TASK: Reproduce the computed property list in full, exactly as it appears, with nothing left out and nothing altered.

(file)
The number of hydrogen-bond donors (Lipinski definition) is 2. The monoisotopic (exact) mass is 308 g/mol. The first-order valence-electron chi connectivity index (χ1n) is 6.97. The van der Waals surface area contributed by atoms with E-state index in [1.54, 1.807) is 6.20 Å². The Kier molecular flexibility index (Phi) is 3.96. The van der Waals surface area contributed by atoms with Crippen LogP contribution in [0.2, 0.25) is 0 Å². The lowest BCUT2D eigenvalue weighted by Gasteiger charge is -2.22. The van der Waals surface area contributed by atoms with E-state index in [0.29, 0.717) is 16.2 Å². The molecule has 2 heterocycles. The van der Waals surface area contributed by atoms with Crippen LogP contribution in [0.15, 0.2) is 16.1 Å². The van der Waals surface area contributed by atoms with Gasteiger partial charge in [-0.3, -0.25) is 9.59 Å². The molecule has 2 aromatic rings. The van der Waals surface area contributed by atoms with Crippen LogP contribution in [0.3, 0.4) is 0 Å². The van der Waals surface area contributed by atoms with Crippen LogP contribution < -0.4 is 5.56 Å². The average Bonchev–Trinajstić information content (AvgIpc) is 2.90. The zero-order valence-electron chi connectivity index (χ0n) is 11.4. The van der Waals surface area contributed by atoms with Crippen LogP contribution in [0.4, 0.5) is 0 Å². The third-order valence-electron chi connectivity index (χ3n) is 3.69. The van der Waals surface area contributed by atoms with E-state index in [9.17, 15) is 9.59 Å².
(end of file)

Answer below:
The number of hydrogen-bond donors (Lipinski definition) is 2. The monoisotopic (exact) mass is 308 g/mol. The first-order valence-electron chi connectivity index (χ1n) is 6.97. The van der Waals surface area contributed by atoms with E-state index in [1.54, 1.807) is 6.20 Å². The Kier molecular flexibility index (Phi) is 3.96. The van der Waals surface area contributed by atoms with Crippen LogP contribution in [0.2, 0.25) is 0 Å². The lowest BCUT2D eigenvalue weighted by Gasteiger charge is -2.22. The van der Waals surface area contributed by atoms with E-state index in [0.29, 0.717) is 16.2 Å². The molecule has 2 heterocycles. The van der Waals surface area contributed by atoms with Crippen LogP contribution in [0.15, 0.2) is 16.1 Å². The van der Waals surface area contributed by atoms with Gasteiger partial charge in [-0.3, -0.25) is 9.59 Å². The molecule has 2 aromatic rings. The van der Waals surface area contributed by atoms with Crippen LogP contribution in [0.3, 0.4) is 0 Å². The van der Waals surface area contributed by atoms with Crippen LogP contribution < -0.4 is 5.56 Å². The average Bonchev–Trinajstić information content (AvgIpc) is 2.90. The zero-order valence-electron chi connectivity index (χ0n) is 11.4. The van der Waals surface area contributed by atoms with Crippen LogP contribution in [0.4, 0.5) is 0 Å². The third-order valence-electron chi connectivity index (χ3n) is 3.69. The van der Waals surface area contributed by atoms with E-state index in [9.17, 15) is 9.59 Å².